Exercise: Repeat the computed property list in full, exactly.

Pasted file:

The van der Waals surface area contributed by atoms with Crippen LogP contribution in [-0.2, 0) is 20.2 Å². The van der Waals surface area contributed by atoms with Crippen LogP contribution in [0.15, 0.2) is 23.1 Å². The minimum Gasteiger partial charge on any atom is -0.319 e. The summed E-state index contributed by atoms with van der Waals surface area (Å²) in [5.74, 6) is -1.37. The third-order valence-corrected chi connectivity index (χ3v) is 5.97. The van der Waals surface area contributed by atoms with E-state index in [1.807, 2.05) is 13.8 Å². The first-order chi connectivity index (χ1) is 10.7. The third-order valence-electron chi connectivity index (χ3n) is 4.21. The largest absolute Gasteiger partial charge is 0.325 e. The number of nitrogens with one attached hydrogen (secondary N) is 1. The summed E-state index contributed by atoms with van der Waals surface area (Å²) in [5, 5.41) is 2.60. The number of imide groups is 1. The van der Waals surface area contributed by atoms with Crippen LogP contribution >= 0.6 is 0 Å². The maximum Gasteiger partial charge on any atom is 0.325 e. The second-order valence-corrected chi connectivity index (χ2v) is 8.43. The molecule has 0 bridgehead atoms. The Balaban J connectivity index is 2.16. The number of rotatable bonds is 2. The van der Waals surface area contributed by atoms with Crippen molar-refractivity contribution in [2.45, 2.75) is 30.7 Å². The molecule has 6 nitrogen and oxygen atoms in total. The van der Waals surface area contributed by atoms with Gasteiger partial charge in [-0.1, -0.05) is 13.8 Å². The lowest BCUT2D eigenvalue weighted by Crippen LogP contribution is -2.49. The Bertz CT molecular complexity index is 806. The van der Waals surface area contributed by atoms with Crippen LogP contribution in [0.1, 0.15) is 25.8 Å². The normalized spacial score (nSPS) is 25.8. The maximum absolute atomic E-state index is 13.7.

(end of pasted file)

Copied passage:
The van der Waals surface area contributed by atoms with Crippen LogP contribution in [-0.2, 0) is 20.2 Å². The van der Waals surface area contributed by atoms with Crippen LogP contribution in [0.15, 0.2) is 23.1 Å². The minimum Gasteiger partial charge on any atom is -0.319 e. The summed E-state index contributed by atoms with van der Waals surface area (Å²) in [5.74, 6) is -1.37. The third-order valence-corrected chi connectivity index (χ3v) is 5.97. The van der Waals surface area contributed by atoms with E-state index in [1.807, 2.05) is 13.8 Å². The first-order chi connectivity index (χ1) is 10.7. The third-order valence-electron chi connectivity index (χ3n) is 4.21. The largest absolute Gasteiger partial charge is 0.325 e. The number of nitrogens with one attached hydrogen (secondary N) is 1. The summed E-state index contributed by atoms with van der Waals surface area (Å²) in [5, 5.41) is 2.60. The number of imide groups is 1. The van der Waals surface area contributed by atoms with Crippen LogP contribution >= 0.6 is 0 Å². The maximum Gasteiger partial charge on any atom is 0.325 e. The second-order valence-corrected chi connectivity index (χ2v) is 8.43. The molecule has 0 bridgehead atoms. The Balaban J connectivity index is 2.16. The number of rotatable bonds is 2. The van der Waals surface area contributed by atoms with Crippen molar-refractivity contribution in [2.45, 2.75) is 30.7 Å². The molecule has 6 nitrogen and oxygen atoms in total. The van der Waals surface area contributed by atoms with Gasteiger partial charge in [-0.1, -0.05) is 13.8 Å². The lowest BCUT2D eigenvalue weighted by Crippen LogP contribution is -2.49. The Bertz CT molecular complexity index is 806. The van der Waals surface area contributed by atoms with Crippen LogP contribution in [0.1, 0.15) is 25.8 Å². The normalized spacial score (nSPS) is 25.8. The maximum absolute atomic E-state index is 13.7.